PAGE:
General questions about Iceland

[tg_accordion title=”What is the best time to visit Iceland?” close=”1″] Iceland is a great travel destination for all seasons. However, the difference between traveling during the winter months and summer months are far from the same thing. During the summer months (June to August), a great variety of tours and activities are offered that are not offered during the winter months. Thanks to the extra long daylight hours during the summer months, travelers can enjoy activities late into the night. You can also find most of the animals in Iceland like puffins, sheep, arctic foxes, seals and reindeer roam free in Iceland. During the winter months (September to May) there are fewer types of tours offered and some of the highlands attractions are inaccessible due to the closure of the mountain roads (F-roads). But in return you get lighter traffic on the highway, fewer crowds at popular attractions (which are all mostly open throughout the winter months). The beauty of the autumn colors and the possibility of seeing the northern lights is also a huge plus. They are active from late September until late March. [/tg_accordion]

[tg_accordion title=”What are some of the emergency numbers in Iceland?” close=”1″]112 is the official emergency number in Iceland. Roadside assistance is usually available 24/7, but the number depends on your car/van rental.[/tg_accordion]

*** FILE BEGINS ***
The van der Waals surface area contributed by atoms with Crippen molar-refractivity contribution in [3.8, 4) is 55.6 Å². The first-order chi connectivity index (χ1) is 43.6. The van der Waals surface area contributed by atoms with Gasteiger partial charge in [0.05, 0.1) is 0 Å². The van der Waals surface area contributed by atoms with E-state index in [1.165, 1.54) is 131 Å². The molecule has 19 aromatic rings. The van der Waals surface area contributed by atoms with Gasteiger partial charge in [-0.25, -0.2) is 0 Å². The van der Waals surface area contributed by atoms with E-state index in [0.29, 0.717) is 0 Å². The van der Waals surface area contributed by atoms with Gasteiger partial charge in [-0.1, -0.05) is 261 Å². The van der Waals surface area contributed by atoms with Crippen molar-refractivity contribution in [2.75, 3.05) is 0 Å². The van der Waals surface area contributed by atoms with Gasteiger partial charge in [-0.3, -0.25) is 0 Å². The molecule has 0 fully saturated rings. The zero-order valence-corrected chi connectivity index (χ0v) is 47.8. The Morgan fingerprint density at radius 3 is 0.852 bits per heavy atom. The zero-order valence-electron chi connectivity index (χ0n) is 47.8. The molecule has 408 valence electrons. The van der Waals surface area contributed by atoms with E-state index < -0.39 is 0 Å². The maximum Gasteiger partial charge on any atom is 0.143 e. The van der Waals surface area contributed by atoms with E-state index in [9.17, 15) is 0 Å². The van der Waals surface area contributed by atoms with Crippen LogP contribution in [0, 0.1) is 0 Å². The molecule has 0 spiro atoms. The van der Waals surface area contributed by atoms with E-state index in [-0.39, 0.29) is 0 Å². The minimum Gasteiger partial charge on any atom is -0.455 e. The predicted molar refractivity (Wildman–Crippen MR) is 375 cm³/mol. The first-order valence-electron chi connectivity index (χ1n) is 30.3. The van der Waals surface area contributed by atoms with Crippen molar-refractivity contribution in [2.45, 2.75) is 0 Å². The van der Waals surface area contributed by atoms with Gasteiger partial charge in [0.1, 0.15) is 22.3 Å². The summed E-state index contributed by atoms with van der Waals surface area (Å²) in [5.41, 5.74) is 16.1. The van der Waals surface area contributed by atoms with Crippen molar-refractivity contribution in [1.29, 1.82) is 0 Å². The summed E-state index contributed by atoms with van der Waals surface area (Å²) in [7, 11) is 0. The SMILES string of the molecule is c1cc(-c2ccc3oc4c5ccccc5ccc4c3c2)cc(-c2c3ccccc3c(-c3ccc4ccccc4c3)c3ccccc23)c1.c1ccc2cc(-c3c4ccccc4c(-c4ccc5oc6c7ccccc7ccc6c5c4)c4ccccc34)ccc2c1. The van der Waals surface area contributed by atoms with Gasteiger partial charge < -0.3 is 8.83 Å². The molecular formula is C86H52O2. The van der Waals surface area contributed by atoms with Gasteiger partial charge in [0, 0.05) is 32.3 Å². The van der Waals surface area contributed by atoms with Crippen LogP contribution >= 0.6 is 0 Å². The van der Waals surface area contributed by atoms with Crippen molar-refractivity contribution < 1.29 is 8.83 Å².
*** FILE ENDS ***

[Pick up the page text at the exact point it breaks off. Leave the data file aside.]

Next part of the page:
[tg_accordion title=”How much sunlight is in the summer compared to the winter months? ” close=”1″]Numbers from 2021 Date Sunrise Sunset Total hours of sunlight: 1. January 11:19 AM 03:44 PM 4:25 hours 1. February 10:07 AM 05:16 PM 7:09 hours 1. March 08:34 AM 06:46 PM 10:12 hours 1. April 06:45 AM 08:19 PM 13:35 hours 1. May 04:59 AM 09:52 PM 16:53 hours 1. June 03:22 AM 11:30 PM 20:08 hours 1. July 03:06 AM 11:55 PM 20:49 hours 1. August 04:35 AM 10:30 PM 17:55 hours 1. September 06:10 AM 08:42 PM 14:32 hours 1. October 07:37 AM 06:55 PM 11:19 hours 1. November 09:11 AM 05:09 PM 7:58 hours 1. Desember 10:46 AM 03:46 PM 5:00 hours[/tg_accordion]

[tg_accordion title=”How many people live in Iceland?” close=”1″] 366,425 people live in Iceland according to numbers from the year 2020. [/tg_accordion]

[tg_accordion title=”What currency is used in Iceland?” close=”1″] The currency is ISK or Icelandic Krona. [/tg_accordion]

[tg_accordion title=”Is Iceland a safe place to visit?” close=”1″] Iceland has a very low level of crime, especially violent crimes, making it one of the safest countries in the world. In 2021, it was the second safest country in the world after Denmark. Taxes here fund Iceland’s universal healthcare system. The country has no private hospitals and locals can see a general practitioner for only $4, although doctors can also see patients privately which costs about $120-150. Air pollution in Iceland is much lower than the OECD average and nearly all homes have energy from renewable sources. The country ranks at the top for environmental quality, according to the OECD’s Better Life Index. The roads here and the unpredictable weather is one of the most dangerous things in Iceland. The reason for 2nd place was probably the volcanic eruption. [/tg_accordion]